Examples of this might include:

  • Becoming more irrational, easily irritated, or paranoid.
  • Experiencing rapid changes in mood and emotions, such as becoming angry for no reason
  • Engaging in risk-taking behaviours, such as using the substance at inappropriate times or engaging in criminal activities to pay for the substance
  • No longer taking care of hygiene and personal care
  • For students, not engaging with responsibilities, such as studying and coursework
  • No longer socialising, unless the substance is involved
  • No longer engaging in hobbies

Although these listed things are indicators of addiction, it is still advised that people speak with a medical professional such as a GP.

5 Tips for Staying Sober as a College Student

Binge drinking

There are many things that students can do whilst they are in recovery that are beneficial. For this article, here are five broad but useful tips:

  1. Be careful regarding certain social settings
  2. Develop a healthy lifestyle
  3. Build a good support network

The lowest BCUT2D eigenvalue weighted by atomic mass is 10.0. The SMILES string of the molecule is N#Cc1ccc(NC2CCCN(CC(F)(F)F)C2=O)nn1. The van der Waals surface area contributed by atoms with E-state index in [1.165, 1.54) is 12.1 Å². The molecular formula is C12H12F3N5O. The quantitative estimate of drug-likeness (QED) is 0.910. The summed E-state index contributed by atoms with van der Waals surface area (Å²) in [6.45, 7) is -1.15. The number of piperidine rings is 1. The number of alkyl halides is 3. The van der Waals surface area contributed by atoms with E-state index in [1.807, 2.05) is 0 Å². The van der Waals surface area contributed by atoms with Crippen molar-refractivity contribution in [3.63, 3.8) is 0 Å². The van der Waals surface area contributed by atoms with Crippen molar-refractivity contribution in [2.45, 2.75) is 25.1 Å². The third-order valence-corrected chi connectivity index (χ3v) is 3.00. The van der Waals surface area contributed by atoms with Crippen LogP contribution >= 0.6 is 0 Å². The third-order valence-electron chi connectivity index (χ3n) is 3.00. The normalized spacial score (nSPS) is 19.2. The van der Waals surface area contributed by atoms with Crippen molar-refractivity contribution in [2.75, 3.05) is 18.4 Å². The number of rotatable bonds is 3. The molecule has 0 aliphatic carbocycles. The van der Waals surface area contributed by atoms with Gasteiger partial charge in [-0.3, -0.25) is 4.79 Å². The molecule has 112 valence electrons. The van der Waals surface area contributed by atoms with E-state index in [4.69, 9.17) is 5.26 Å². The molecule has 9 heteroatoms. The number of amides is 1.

4. Work on recovery-based skills
  5. Develop a relapse prevention plan

These five steps will be covered in more detail below.

It should be noted, however, that these steps are not in order of importance. Each is equally important and can be done alongside each other.

Step 1. Be Careful Regarding Certain Social Settings


When trying to achieve and then maintain sobriety, one of the main goals is to avoid potential triggers.

For students, one of the most potentially difficult triggers is social events, such as parties and hanging out with friends.

Many people in the UK see university as a prime opportunity to experiment with substances.

This means that a lot of social settings have alcohol and drugs. For those in recovery, these are settings to avoid.